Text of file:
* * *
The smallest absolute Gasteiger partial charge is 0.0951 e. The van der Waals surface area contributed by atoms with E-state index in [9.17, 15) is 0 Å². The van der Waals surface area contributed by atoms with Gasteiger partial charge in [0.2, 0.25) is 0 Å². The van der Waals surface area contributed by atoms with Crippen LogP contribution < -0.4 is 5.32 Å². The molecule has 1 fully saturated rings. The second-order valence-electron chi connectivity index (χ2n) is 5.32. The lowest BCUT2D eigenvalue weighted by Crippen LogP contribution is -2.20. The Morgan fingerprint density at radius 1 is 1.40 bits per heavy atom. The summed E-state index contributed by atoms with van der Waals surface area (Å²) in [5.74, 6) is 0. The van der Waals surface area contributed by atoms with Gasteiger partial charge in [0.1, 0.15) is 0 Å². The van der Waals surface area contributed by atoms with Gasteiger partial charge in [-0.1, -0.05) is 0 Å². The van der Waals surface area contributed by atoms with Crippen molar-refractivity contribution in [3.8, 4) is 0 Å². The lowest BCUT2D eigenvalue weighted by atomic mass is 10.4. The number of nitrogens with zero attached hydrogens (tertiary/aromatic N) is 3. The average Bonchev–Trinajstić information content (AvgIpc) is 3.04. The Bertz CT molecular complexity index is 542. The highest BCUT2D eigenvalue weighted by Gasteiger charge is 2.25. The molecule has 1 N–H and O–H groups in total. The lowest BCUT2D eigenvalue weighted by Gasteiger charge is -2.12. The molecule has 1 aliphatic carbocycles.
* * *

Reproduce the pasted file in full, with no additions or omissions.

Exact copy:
The smallest absolute Gasteiger partial charge is 0.0951 e. The van der Waals surface area contributed by atoms with E-state index in [9.17, 15) is 0 Å². The van der Waals surface area contributed by atoms with Gasteiger partial charge in [0.2, 0.25) is 0 Å². The van der Waals surface area contributed by atoms with Crippen LogP contribution < -0.4 is 5.32 Å². The molecule has 1 fully saturated rings. The second-order valence-electron chi connectivity index (χ2n) is 5.32. The lowest BCUT2D eigenvalue weighted by Crippen LogP contribution is -2.20. The Morgan fingerprint density at radius 1 is 1.40 bits per heavy atom. The summed E-state index contributed by atoms with van der Waals surface area (Å²) in [5.74, 6) is 0. The van der Waals surface area contributed by atoms with Gasteiger partial charge in [0.1, 0.15) is 0 Å². The van der Waals surface area contributed by atoms with Gasteiger partial charge in [-0.1, -0.05) is 0 Å². The van der Waals surface area contributed by atoms with Crippen molar-refractivity contribution in [3.8, 4) is 0 Å². The lowest BCUT2D eigenvalue weighted by atomic mass is 10.4. The number of nitrogens with zero attached hydrogens (tertiary/aromatic N) is 3. The average Bonchev–Trinajstić information content (AvgIpc) is 3.04. The Bertz CT molecular complexity index is 542. The highest BCUT2D eigenvalue weighted by Gasteiger charge is 2.25. The molecule has 1 N–H and O–H groups in total. The lowest BCUT2D eigenvalue weighted by Gasteiger charge is -2.12. The molecule has 1 aliphatic carbocycles.